the five aggregates does not follow either, because it, too, is a thought and
therefore belongs to one of the five clung-to aggregates (i.e., mental
formations).

Any designation of the Enlightened One after
death is therefore an illusion, born out of compulsion for naming, and cannot
be appropriate. Whoever has followed the teaching of the Awakened One, as Khema
did, is greatly relieved to see that the Buddha did not teach the destruction
of an existing entity, nor the annihilation of a self. But, on the contrary,
those not instructed by the Exalted One live without exception in a world of
perpetual destruction, of uncontrollable transiency in the realm of death.
Whatever they look upon as “I” and “mine” is constantly
vanishing and only upon renouncing these things which are unsatisfactory
because of their impermanence, can they reach a refuge of peace and security.
Just as the lion’s roar of the Exalted One proclaimed: “Open are the doors
to the deathless, who has ears to hear, come and listen.”

Khema tried to explain this to the King with a
simile. She asked him whether he had a clever mathematician or statistician,
who could calculate for him how many hundred, thousand or hundred-thousand
grains of sand are contained in the river Ganges. The King replied that that is
not possible. The nun then asked him whether he knew of anyone who could figure
out how many gallons of water are contained in the great ocean. That, too, the
King considered impossible. Khema asked him why it is not possible. The King
replied that the ocean is mighty, deep, unfathomable.

Just so, said Khema, is the Exalted One.
Whoever wished to define the Awakened One, could only do so through the five
clung-to aggregates and the Buddha no longer clung-to them. “Released from
clinging to form, feeling, perception, mental formations and consciousness is
the Enlightened One, mighty, deep unfathomable as the great ocean.”

Therefore it was not appropriate to say he
existed or did not exist, or existed and did not exist, nor did he neither
exist nor not exist. All these designations could not define what was
undefinable. Just that was liberation: liberation from the compulsion to
stabilize as “self” the constant flux of the five aggregates, which
are never the same in any given moment, but only appear as a discharge of
tensions arising from mental formations.

The King rejoiced in the penetrating
explanation of the nun Khema. Later on he met the Enlightened One and asked him
the same four questions. The Buddha explained it exactly as Khema had done,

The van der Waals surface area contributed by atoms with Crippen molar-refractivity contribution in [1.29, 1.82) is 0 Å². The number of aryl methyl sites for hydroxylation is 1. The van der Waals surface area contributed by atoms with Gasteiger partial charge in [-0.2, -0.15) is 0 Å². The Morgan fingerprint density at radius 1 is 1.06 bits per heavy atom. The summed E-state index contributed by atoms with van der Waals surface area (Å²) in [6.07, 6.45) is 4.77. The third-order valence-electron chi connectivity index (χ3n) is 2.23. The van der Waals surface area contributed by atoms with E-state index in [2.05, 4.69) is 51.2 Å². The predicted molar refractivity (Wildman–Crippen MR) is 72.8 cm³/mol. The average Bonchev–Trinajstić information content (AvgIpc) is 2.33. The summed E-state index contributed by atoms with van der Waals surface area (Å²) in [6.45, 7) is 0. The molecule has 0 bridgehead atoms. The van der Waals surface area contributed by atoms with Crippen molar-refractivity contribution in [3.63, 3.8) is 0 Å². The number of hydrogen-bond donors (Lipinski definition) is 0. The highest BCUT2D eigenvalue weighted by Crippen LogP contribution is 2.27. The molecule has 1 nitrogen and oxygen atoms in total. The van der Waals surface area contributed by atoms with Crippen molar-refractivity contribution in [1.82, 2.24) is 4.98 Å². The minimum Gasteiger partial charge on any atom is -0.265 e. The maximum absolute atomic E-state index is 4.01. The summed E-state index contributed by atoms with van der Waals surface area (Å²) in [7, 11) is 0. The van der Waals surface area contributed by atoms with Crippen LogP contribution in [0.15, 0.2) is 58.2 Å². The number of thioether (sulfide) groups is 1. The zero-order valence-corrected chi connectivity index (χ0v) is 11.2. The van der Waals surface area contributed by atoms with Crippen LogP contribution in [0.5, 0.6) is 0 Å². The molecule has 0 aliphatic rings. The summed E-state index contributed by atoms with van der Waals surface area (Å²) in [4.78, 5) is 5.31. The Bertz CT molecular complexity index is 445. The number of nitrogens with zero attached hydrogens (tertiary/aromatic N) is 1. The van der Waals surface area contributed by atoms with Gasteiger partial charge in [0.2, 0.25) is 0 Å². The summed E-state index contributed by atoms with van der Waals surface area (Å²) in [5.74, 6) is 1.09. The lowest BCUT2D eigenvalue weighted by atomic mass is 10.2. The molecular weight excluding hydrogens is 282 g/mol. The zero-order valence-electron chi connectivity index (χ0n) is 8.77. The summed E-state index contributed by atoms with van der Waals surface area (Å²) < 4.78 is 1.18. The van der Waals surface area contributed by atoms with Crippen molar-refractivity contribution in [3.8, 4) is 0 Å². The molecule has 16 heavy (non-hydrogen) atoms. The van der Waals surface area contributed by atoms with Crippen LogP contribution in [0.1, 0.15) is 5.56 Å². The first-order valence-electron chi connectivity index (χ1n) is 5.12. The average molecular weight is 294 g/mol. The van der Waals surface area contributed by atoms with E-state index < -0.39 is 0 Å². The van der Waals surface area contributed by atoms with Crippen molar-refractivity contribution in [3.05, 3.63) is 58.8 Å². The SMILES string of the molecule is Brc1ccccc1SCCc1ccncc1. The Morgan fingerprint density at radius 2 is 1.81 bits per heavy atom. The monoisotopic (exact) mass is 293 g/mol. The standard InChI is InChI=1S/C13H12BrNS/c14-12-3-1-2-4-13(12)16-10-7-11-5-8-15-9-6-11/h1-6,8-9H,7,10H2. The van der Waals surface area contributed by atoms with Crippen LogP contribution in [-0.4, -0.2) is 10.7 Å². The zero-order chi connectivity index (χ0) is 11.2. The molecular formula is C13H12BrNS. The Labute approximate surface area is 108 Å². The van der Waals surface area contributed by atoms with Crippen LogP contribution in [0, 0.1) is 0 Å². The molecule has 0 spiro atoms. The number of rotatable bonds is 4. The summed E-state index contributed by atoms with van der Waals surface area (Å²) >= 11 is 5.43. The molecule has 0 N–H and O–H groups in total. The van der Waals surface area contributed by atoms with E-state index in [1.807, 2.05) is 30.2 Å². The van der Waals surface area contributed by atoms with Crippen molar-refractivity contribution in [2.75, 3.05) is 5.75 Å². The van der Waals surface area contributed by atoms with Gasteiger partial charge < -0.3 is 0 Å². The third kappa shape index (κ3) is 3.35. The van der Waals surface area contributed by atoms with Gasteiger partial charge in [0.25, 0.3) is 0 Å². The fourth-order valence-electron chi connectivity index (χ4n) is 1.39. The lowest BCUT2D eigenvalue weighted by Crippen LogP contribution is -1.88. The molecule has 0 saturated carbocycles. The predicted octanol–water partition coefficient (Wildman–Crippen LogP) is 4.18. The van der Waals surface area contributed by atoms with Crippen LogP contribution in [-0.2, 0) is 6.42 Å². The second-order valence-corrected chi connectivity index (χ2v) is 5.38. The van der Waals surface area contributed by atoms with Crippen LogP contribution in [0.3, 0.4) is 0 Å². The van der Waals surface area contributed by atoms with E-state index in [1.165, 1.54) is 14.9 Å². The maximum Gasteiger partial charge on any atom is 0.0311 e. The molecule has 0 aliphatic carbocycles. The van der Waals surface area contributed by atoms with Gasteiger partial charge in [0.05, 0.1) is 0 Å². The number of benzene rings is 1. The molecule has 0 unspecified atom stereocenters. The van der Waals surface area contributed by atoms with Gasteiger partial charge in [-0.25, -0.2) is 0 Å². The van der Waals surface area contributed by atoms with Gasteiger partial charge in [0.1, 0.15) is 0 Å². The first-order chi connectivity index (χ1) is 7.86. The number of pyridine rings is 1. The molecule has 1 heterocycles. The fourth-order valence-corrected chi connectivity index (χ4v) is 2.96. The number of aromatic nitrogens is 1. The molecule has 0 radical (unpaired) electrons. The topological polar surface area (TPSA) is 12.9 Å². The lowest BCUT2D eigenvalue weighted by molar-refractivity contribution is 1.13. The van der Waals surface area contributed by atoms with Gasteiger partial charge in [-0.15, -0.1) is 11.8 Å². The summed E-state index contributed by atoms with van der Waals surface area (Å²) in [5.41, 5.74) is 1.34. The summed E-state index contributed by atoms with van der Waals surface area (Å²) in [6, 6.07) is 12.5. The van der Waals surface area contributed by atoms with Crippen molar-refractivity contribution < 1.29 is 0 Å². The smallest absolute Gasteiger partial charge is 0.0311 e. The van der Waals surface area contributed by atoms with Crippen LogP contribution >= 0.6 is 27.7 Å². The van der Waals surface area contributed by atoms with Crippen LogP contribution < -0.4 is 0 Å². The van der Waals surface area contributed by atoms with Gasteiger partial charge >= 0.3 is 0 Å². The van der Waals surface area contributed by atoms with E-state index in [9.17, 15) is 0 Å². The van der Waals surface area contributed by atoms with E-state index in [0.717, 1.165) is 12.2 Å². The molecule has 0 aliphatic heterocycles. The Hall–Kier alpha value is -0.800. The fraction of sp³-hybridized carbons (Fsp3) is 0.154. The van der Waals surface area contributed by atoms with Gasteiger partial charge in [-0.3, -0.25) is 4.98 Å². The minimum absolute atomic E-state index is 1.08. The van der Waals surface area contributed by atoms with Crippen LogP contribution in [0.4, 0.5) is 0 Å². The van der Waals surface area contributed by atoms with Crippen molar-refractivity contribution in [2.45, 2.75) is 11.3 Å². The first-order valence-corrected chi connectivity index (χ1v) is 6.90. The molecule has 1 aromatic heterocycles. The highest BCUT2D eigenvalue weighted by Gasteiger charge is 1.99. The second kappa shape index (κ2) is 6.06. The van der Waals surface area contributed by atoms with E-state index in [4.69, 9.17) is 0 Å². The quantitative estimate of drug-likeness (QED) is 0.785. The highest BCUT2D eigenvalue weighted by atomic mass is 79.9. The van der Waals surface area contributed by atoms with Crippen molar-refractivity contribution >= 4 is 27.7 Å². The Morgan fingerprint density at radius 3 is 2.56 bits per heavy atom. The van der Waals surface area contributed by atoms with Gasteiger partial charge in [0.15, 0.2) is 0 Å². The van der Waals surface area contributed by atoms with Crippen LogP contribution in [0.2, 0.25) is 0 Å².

even using the same words. The King was amazed and recounted his conversation
with the wise nun Khema, the arahant. (S 44,1)

Sources:
S 17,23; S 44,1; A I,24; II,62; IV,176; VIII,91. Thag. 139-144; J
354;397;501;502;534;539; Ap II No.18 (verse 96); Bu 26,19.

Bhadda Kundalakesa, the Former Jain
Ascetic   

In Rajagaha, the capital of the kingdom of
Magadha, lived a girl of good family named Bhadda. Her parents protected her
very carefully, because she had a passionate nature and they were afraid that
she would be hurt due to her attraction to men. One day from her window Bhadda
saw how a thief was being led to the place of execution. He was the son of a
Brahman (priest-caste) but had a strong tendency towards stealing.

She fell in love with him at first sight. She
convinced her father that she could not live without him, and so he bribed the
guards who let the condemned man escape.

Soon after the wedding the bridegroom became
obsessed with the desire to get his wife’s jewelry. He told her he had made a
vow that he would make an offering to a certain mountain deity if he could
escape execution. Through this ruse he managed to get Bhadda away from his
home. He wanted to throw her down from a high cliff to gain possession of her
valuable ornaments. When they came to the cliff, he brusquely told her about
his intention. Bhadda, in her distress, likewise resolved to a ruse that
enabled her to give him a push so that it was he who fell to his death.

Burdened by the enormity of her deed, she did
not want to return to lay life. Sensual pleasures and possessions were no
longer tempting for her. She became a wandering ascetic. First she entered the
order of Jains and as a special penance, her hair was torn out by the roots,
when she ordained. But it grew again and was very curly. Therefore she was